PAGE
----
3. Did someone not tell people who have access to the Chevy Volts that it has a gas engine and will run just like a normal car? The batteries give the Volt approximately a 40 mile range, but after that the gas engine will propel the vehicle either directly through the transmission like any other car, or gas engine recharges the batteries depending on the conditions.

  4. Catholic, Lutheran, even the Baptists nuzzling the wolf! http://www.judicialwatch.org/press-room/press-releases/judicial-watch-documents-reveal-obama-hhs-paid-baptist-children-family-services-182129786-four-months-housing-illegal-alien-children/ YET where is the Progressivist outcry? Silent. I wonder why?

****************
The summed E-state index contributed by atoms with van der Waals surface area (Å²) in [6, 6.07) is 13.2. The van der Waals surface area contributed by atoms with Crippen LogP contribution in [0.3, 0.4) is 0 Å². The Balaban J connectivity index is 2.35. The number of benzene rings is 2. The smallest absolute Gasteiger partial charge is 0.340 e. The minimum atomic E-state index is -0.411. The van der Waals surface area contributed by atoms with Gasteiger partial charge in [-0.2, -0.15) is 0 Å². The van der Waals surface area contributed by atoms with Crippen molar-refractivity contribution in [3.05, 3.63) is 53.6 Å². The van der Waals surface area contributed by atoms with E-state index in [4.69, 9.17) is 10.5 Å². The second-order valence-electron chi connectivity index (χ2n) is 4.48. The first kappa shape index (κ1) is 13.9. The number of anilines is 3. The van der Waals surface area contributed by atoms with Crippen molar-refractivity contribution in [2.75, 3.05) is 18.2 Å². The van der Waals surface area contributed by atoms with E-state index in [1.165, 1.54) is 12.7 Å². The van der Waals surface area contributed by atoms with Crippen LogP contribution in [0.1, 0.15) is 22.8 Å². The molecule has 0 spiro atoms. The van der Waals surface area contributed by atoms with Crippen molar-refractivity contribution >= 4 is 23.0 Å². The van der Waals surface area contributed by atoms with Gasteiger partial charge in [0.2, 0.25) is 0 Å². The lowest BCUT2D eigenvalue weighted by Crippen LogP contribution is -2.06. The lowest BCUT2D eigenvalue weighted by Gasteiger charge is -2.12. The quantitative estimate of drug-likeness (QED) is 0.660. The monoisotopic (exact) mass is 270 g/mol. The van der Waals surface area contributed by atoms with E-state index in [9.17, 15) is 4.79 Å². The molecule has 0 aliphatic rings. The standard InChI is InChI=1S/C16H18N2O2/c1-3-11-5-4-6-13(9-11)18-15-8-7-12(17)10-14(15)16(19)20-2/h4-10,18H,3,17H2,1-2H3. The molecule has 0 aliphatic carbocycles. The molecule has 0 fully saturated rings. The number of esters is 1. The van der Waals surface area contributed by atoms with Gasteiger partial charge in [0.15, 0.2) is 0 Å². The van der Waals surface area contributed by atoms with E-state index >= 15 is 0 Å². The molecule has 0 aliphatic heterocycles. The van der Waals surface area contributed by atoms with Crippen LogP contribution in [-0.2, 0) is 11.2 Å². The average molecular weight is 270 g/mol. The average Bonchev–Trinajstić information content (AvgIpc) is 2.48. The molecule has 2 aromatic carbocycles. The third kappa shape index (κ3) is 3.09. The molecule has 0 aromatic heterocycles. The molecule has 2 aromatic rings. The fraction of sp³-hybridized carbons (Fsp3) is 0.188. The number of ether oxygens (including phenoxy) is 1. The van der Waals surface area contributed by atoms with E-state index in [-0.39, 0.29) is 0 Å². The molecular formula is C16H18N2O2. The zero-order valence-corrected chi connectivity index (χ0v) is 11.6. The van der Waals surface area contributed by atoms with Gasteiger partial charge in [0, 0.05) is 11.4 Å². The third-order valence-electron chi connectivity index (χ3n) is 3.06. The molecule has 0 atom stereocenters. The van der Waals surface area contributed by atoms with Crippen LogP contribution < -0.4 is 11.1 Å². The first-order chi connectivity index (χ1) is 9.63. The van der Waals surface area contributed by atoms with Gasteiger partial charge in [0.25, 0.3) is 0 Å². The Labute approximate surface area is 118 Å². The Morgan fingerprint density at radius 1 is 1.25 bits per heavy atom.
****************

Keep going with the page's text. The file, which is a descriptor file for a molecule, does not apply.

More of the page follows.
5. Thank you, Honorable Ladies, and thank you, TIL, for this interesting interview. The most interesting question was the last one, which drew the least response. Could it be that NFP stamps are a threat to the very foundation of our common law American legal tradition, a throwback to the continental system that facilitated differing standards of justice? A throwback to Star Chamber’s protection of the landed gentry? If TIL ever again interviews this same panel, I would recommend inviting one known for voicing socio-legal dissent for the masses, maybe Welch, maybe Ogden, maybe our own John Smith? As demographics shift and our social cohesion precipitously drops, a consistent judicial core will become more and more important so that Justice and Equal Protection and Due Process are yet guiding stars. If those stars fall from our collective social horizon (and can they be seen even now through the haze of NFP opinions?) then what glue other than more NFP decisions and TRO’s and executive orders -- all backed by more and more lethally armed praetorians – will prop up our government institutions? And if and when we do arrive at such an end … will any then dare call that tyranny? Or will the cost of such dissent be too high to justify?